When my child was about one month old, I took my first overnight trip alone to attend a conference while my husband stayed home with our newborn. It was a quick two-day, one-night trip, but it came with challenges due to breastfeeding. At the time, I was either pumping or nursing every two hours, so I had to figure out how I was going to fit in pumping during my four-hour flight to my destination and while attending the conference.
Finding a place to pump or nurse while outside of the home is a challenge that affects all breastfeeding mothers, whether they return to work or stay at home. While this challenge is not a recent development, state and federal laws have been slow to address this issue in the workplace and public space. For instance, the Fair Labor Standards Act (FLSA) of 1938 was amended in 2010, when President Barack Obama signed the Affordable Care Act, to require employers to provide reasonable break time and a place, other than a bathroom, for employees to pump milk. However, only employees who work for employers covered by the FLSA and are not exempt from the FLSA’s overtime pay requirements are entitled to such breaks. The Fairness for Breastfeeding Mothers Act of 2019 also requires certain, but not all, public buildings to provide a non-bathroom lactation space for use by members of the public. While there are laws in all 50 states that allow women to breastfeed in any public or private location, there is a lack of uniformity when it comes to providing access to a lactation space in public areas.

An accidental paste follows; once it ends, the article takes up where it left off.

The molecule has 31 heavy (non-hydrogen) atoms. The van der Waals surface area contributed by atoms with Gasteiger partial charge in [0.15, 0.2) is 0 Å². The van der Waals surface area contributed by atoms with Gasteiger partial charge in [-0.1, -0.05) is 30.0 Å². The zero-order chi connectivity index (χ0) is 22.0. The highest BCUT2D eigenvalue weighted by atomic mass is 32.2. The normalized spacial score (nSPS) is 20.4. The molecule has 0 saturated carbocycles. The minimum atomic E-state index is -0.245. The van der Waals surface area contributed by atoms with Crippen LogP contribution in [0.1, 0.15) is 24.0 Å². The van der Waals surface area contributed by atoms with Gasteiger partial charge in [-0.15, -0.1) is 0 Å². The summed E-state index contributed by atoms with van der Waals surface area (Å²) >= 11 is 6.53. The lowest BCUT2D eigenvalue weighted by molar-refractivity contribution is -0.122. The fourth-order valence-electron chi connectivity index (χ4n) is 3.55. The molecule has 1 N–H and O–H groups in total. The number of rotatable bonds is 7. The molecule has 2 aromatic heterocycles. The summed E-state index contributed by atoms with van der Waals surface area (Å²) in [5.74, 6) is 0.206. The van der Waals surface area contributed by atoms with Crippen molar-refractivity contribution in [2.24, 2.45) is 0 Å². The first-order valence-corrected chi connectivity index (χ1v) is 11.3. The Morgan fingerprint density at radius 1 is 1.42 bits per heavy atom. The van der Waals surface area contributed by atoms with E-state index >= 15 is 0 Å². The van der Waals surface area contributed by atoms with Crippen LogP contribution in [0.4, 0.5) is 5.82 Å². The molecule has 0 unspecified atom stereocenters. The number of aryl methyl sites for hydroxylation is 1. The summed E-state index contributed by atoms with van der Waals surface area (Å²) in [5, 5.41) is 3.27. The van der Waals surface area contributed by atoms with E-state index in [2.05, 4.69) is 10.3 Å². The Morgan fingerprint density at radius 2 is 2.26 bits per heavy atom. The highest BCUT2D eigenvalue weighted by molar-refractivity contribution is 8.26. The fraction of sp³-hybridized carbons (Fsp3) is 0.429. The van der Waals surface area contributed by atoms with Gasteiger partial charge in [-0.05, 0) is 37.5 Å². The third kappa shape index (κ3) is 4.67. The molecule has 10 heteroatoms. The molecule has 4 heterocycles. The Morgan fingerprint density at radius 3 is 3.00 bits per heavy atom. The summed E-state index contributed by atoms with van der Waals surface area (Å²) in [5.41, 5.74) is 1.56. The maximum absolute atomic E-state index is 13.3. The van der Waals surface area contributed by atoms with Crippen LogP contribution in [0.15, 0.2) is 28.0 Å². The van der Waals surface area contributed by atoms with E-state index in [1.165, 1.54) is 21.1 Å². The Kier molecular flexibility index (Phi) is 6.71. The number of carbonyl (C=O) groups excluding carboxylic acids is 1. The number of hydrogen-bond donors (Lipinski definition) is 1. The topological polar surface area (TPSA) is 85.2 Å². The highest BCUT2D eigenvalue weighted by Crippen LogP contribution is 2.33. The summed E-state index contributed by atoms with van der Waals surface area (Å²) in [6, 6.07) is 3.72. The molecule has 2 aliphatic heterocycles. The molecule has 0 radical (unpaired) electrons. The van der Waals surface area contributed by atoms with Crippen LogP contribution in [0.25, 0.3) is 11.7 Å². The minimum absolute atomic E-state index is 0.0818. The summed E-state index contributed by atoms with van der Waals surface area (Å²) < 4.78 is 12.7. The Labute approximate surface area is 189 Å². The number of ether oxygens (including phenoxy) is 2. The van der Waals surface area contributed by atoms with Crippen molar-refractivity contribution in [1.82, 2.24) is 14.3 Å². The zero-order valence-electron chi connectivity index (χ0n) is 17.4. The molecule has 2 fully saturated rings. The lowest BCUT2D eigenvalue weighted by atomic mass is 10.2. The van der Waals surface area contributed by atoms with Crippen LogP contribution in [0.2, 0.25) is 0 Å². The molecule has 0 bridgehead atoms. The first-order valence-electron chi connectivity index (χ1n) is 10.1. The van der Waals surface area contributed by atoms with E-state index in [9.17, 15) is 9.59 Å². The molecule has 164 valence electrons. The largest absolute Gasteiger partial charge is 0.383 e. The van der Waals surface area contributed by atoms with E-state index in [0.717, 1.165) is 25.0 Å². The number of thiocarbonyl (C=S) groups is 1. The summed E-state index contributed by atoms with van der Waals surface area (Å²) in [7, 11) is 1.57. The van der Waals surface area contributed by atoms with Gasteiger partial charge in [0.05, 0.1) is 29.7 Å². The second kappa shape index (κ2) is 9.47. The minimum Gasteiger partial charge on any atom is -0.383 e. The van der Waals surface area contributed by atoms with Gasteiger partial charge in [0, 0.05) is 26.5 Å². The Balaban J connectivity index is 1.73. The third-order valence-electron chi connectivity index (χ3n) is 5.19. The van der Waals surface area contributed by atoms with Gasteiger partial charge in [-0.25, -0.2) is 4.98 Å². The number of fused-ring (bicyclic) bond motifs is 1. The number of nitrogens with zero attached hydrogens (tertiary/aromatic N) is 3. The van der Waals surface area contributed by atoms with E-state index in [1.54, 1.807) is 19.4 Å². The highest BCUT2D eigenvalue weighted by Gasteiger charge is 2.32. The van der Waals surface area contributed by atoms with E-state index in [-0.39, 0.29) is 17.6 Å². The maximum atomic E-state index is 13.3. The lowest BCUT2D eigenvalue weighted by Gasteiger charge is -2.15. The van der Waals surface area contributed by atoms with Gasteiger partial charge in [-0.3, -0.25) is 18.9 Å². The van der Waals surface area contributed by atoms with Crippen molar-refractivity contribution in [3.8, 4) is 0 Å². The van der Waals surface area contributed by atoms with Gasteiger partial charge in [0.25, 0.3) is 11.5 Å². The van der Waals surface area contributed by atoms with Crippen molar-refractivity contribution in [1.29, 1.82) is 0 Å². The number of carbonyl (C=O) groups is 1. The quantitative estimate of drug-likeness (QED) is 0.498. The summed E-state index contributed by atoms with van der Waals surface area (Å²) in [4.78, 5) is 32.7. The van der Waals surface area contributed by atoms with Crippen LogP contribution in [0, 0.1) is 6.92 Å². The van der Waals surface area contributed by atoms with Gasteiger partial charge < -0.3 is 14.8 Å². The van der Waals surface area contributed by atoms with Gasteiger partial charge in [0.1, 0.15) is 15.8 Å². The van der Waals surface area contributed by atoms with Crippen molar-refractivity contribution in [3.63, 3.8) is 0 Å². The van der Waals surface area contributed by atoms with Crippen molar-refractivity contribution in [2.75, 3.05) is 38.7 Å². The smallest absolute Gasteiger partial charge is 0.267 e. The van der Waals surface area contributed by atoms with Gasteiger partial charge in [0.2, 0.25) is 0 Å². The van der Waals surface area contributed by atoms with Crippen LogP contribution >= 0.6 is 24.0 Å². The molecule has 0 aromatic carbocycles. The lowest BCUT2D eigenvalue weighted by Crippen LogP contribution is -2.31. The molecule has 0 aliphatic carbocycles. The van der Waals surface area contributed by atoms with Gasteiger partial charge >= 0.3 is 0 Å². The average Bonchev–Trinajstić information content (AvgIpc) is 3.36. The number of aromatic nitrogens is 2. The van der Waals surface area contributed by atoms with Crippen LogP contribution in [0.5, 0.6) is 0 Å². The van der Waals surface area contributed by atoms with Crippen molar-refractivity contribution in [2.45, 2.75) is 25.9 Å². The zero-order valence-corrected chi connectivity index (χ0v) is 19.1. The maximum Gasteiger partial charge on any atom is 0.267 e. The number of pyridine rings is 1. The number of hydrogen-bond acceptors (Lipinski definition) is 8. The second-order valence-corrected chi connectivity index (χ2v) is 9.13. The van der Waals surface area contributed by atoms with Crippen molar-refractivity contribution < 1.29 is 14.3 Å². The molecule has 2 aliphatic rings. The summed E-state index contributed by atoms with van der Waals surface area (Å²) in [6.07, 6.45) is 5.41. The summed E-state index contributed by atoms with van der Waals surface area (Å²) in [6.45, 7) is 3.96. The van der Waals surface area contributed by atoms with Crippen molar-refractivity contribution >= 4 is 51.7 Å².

I have seen an increase in access to lactation space in public areas, such as at malls, airports, and hotels, but traveling while breastfeeding can still be a challenge. If you’re breastfeeding and you are getting ready to travel, either with your child or alone, here are some tips that you may find helpful:
Check the location of the nursing rooms at your airport. The Friendly Airports for Mothers Act of 2019 requires all large- and medium-sized airports to provide a non-bathroom lactation space. My local airport has nursing pods located near some of the gates, which are marked on the airport maps.
Book a room with a mini-fridge. The mini-fridge is an amenity that may not be available in all hotel rooms, so make sure you check that there’s a mini-fridge before booking a hotel room.
Purchase a wireless pump. While it’s not necessary, I decided to purchase a wireless pump because I wanted the option to pump without being stuck in one spot. This came in handy when I needed to pump as I was taking my car-share ride to the airport.
Pack a sanitizing bag and wipes. For longer trips, I recommend packing a sanitizing bag that you can use to sanitize your pump parts in the microwave. You’ll just need to make sure your pumps can be sanitized this way without damaging the parts. Otherwise, purchase sanitizing wipes or sprays, which are a convenient alternative. They’re also great for cleaning pacifiers and teething toys on the go.
Store breast milk in 3.4-ounce bottles. Breast milk in excess of 3.4 ounces is allowed in your carry-on bag, but you need to inform the Transportation Security Administration (TSA) officer, and they will screen your breast milk. You can inform the TSA officer if you do not want your breast milk X-rayed or opened. However, I was advised by a TSA officer that they are not required to screen breast milk if it is under the 3.4-ounce liquid limit, which can save you some time by skipping the mandatory breast milk screening.
Purchase a breast milk storage bag with gel packs built in. Gel packs, ice packs, or other accessories to keep your breast milk frozen or cool are also allowed in your carry-on bag. I purchased a lunch bag with gel packs built in for transporting expressed milk, instead of a breast milk cooler bag that’s usually smaller, because I can fit in more milk for long trips and it can be used as a lunch bag once it’s served its purpose as a breast milk cooler.
Traveling while breastfeeding will be a challenge, but it can be less of a challenge if you’re prepared.